separator
Skip to Contentseparator HomeseparatorCheck License StatussepartorContact UssepartorRequest for Assistance
Welcome to the California Department of Insurance
Site tools
Decrease font size Increase font size Site map Help Print-friendly version
CONSUMERS: Residential Property and Earthquake Claims Mediation Program

(Revised May 2011)


Table of Contents
Why use Mediation?

What is Mediation?

Who Is Eligible for this Program?

Who selects the Mediator?

When and where will the conference be held?

How does the mediation process work?

Insurance Terms and Phrases


Why Use Mediation?

It is informal, inexpensive and non-adversarial way to resolve your dispute with your insurance company.

One of the responsibilities of the California Department of Insurance (Department), is to help consumers who are having difficulty getting their residential property or earthquake insurance claims resolved. California Insurance Code Chapter 8.9 was enacted in October 1995 as a result of Senate Bill No. 882. This law made it possible to establish a program for the mediation of certain disputes over residential earthquake damage claims arising out of the Northridge earthquake of 1994 and any subsequent earthquakes. In 2004, Senate Bill No. 64 was enacted as an urgency measure to expand the mediation program to include residential property insurance losses other than earthquake. The program will be available for those losses that occurred after September 30, 2003, and for which the Governor declared an emergency. This program uses mediation to bring you and your insurance company together in an informal meeting with a qualified mediator.

What Is Mediation?

Mediation is process by which you and the insurance company submit your dispute to a neutral third party (the mediator) that works with both of you to reach a settlement of the dispute. The mediator has no power to impose an agreement on you; only you can decide to settle your case. One of the purposes of mediation is to give you the opportunity to tell the other side your perspective on the dispute; this can only be done in a joint session.

The mediation is non-binding, which means that neither you nor the insurance carrier is legally obligated to accept an offer made by the other party. Even if you do agree to settle your case in mediation, you have three business days to change your mind. If you change you mind within this three-day period, you must inform the mediator of your decision.

In the private sessions with each side, the mediator tries to obtain a candid discussion of the issues and priorities of each party. Gaining knowledge of facts from these meetings, a mediator can selectively use the information learned from each to:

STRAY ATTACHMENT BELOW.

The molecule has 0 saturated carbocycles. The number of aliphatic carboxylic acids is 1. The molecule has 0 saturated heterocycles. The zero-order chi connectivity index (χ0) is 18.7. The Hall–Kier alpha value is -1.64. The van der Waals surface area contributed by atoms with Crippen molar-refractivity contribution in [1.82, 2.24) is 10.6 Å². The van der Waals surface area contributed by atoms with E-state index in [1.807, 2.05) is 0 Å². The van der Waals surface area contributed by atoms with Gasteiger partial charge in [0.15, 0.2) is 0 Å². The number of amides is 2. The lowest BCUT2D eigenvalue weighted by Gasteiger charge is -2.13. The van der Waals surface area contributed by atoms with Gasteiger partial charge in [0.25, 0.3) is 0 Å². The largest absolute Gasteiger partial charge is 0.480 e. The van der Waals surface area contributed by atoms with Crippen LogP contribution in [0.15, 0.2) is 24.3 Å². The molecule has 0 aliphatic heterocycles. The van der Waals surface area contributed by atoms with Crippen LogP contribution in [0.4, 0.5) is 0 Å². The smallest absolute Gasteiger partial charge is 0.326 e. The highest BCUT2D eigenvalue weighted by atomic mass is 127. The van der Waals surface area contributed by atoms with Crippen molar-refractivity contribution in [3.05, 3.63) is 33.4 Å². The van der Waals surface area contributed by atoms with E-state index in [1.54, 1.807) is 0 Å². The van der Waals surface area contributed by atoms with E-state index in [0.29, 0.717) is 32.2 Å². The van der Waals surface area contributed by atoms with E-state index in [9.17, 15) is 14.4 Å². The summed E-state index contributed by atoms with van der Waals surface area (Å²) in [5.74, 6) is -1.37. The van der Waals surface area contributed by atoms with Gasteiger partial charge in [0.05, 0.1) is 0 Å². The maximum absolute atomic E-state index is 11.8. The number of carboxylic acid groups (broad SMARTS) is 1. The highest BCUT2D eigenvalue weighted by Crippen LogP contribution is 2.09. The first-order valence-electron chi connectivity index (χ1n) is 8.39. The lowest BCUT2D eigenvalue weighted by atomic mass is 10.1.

• Reduce the hostility between the parties and help them engage in a meaningful dialogue on the issues at hand;
  • Open discussions into areas not previously considered;
  • Communicate positions or proposals in more understandable terms;
  • Probe and uncover additional facts and the real interests of parties;
  • Help each party to better understand the other party's views and evaluations of a particular issue, without violating confidences;
  • Narrow the issues and each party's positions, and deflate extreme demands or positions;
  • Evaluate the receptiveness for a proposal or suggestion;
  • Explore alternatives and search for solutions;
  • Identify what is important and what is expendable;
  • Prevent regression or raising of surprise issues;
  • Structure a settlement to resolve current problems as well as to meet future needs of the parties.
Back to TopWho Is Eligible for this Program?
Anyone having a dispute involving residential or earthquake damage claims for which the Governor has declared a state of emergency. The amount claimed by the insured must exceed $7500.00 and the amount in dispute must exceed $2000.00. It does not apply to commercial or liability policies.

Residential Property Issues Eligible for Mediation

  • Scope of Loss
  • Mandated Building Code Upgrades
  • Dwelling vs. Other Structures
  • Preexisting Damage vs. Proximate Cause
  • Additional Living Expense
  • Asbestos Abatement
  • Proof of Loss and Other Personal Property Issues
  • Claims when both parties to the policy wish to discuss possible payments beyond policy limits.

Residential Property Issues Not Eligible for Mediation

  • Coverage issues - the absence of residential property coverage, and other certain underwriting issues, including, but not limited to failure to insure, cancellation, nonrenewal and rating issues.
  • Legal interpretations of policy provisions and terms.
  • The statute of limitations and contractual limitations on filing periods.
  • Claims in excess of policy limits, except as set forth in the issues eligible section, in the absence of Guaranteed Replacement Coverage.
  • Allegations of bad faith, and other demands for extra contractual payments.
  • Claims or disputes involved in a civil action.

Earthquake Claims Issues Eligible for Mediation

  • Scope of Loss